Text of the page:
Subject: RE: Attribute encryption

I don't see why a separate transform layer would be less efficient.
Requiring all applications to support encrypted attributes would add
significantly to complexity and thus impair performance of all applications
- including those that do not require encrypted attributes.
I do not anticipate dealing with encrypted attributes. I strongly believe
that the set of all XML applications that require encryption to be added
under the constraint of inflexible adherence to a legacy schema is the empty
I simply do not believe that message level encryption is a zero impact
change to a protocol. A signature can be ignored by the recipient.
Encryption cannot be ignored without ignoring the message.
The requirement for field level security only makes sense if you have a
message that A sends to B and B forwards to C where you want to control the
amount of information that is visible to B. Otherwise why not encrypt the
whole thing and be done with it?
I don't see how the impact on C can be avoided, if C is going to implement
encryption tweaking the schema is unlikely to be a major change.
The impact on B however will inevitably be significant since B will now have
less information than before. In fact it is almost certain that some
additional information will now have to be provided to B as a surrogate for
the information that is now hidden - such as returning the last four digits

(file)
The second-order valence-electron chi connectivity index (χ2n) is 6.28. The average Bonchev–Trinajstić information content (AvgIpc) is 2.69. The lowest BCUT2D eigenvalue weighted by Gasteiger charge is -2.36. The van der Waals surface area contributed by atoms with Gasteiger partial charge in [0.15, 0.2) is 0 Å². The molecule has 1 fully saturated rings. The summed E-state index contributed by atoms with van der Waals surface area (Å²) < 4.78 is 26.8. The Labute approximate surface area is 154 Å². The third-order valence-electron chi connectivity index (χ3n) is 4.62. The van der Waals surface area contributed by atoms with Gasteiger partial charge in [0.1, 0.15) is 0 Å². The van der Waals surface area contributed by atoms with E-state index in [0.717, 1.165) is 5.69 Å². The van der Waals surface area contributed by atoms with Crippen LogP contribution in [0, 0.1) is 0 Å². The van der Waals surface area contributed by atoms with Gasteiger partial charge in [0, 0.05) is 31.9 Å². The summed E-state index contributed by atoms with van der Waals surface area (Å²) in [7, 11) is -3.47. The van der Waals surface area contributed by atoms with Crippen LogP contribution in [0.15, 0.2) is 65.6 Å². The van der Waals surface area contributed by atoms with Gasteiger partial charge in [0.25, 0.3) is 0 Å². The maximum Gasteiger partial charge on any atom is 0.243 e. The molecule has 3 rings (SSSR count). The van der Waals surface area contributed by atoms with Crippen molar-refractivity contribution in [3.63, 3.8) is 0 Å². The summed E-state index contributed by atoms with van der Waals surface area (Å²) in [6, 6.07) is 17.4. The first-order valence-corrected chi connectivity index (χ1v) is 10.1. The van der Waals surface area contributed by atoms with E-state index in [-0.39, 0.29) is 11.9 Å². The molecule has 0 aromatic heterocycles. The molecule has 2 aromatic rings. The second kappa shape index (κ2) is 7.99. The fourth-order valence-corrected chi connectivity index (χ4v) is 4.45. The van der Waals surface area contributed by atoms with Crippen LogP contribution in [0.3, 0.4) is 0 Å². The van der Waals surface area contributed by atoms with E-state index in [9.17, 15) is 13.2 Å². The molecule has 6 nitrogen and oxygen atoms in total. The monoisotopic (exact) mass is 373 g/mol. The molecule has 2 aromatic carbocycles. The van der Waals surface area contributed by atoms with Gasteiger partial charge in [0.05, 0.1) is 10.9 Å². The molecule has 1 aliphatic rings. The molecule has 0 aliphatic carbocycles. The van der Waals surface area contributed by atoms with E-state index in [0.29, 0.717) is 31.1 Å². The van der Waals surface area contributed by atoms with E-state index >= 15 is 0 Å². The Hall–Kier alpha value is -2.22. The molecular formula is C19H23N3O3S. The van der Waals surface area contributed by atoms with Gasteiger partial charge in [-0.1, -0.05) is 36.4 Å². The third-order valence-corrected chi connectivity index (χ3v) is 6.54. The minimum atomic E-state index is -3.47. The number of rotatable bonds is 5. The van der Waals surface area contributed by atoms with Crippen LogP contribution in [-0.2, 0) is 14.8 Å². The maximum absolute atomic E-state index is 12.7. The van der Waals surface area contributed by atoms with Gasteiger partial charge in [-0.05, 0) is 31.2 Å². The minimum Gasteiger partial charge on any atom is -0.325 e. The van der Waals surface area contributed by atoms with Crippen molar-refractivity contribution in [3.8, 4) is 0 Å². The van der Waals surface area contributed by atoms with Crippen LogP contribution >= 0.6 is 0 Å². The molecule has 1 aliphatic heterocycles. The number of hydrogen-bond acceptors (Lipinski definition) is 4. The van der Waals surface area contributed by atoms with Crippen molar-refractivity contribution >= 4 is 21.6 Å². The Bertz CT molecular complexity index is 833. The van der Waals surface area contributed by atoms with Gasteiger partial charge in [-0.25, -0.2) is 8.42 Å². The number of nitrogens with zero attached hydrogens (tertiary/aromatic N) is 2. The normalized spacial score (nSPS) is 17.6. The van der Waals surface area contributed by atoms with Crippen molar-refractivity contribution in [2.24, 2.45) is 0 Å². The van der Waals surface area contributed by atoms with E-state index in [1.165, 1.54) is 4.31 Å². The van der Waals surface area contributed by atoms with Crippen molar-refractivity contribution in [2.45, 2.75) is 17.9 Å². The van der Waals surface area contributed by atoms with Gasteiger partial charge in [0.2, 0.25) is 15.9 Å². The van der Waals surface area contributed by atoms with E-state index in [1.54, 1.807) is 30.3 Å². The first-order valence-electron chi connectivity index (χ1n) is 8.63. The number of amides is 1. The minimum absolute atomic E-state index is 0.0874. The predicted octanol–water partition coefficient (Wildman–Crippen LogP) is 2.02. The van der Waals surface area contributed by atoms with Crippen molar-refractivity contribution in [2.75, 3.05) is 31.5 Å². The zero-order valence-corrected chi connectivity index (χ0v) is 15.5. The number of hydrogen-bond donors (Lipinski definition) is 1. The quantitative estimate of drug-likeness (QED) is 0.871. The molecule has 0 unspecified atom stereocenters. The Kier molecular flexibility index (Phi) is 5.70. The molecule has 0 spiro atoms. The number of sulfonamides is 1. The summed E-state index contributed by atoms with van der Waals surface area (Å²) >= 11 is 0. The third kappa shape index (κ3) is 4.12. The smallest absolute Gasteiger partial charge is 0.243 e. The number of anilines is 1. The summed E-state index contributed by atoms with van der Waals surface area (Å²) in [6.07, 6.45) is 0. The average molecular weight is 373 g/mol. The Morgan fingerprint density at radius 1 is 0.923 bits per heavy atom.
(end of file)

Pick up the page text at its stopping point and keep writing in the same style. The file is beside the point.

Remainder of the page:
of an encrypted CC number.
I don't understand the statement about keeping security transparent.
Encryption is never transparent to all parties, if it is then it isn't
The designer of any schema has to understand both the business requirements
and the security requirements, the security requirements are simply a
refinement of the business requirements. 

-----Original Message-----
From: Sanjeev Hirve [mailto:shirve@cyberelan.com]
Sent: Monday, January 08, 2001 3:11 PM
To: Philip Hallam-Baker; xml-encryption@w3.org
Cc: Michael Sakhatsky; Raju Nadakaduty; Marcus A Cuda
Subject: Re: Attribute encryption

>I simply do not agree that Mode 1 has any real utility. XML frameworks are
by design flexible. If there is a need for backwards >compatibility then
XSLT can be used to paper over any inconsistency. Viz
Yes, it is always possible to use Transformations or other means to cater
for any feature/function not supported directly by the encryption standard.
So the question is really whether a feature should be mandated by the
standard.  If a commonly required feature is excluded we run the risk of
losing inter-operability or efficiency (I assume a separate transform costs
   I am arguing for consistency of treatment.  Sensitive data appear as
attributes as frequently as in child nodes.  Whether the standard addresses
it or not, applications will have to address it one way or the other.
>Case 2:
>    Message B states only that it is in schema PQR which is the standard
schema for the application and incorporates the XML 
> encryption schema. The node encryption was considered at the time the
schema was created.
In this case, the schema designer, primarily an business expert, must also
tale into account encryption requirements, sometimes there may be
conflicting design goals.  This assumption could be fraught with pitfalls.
It may be better to keep security as "transparent" as possible.
Received on Monday, 8 January 2001 17:07:01 UTC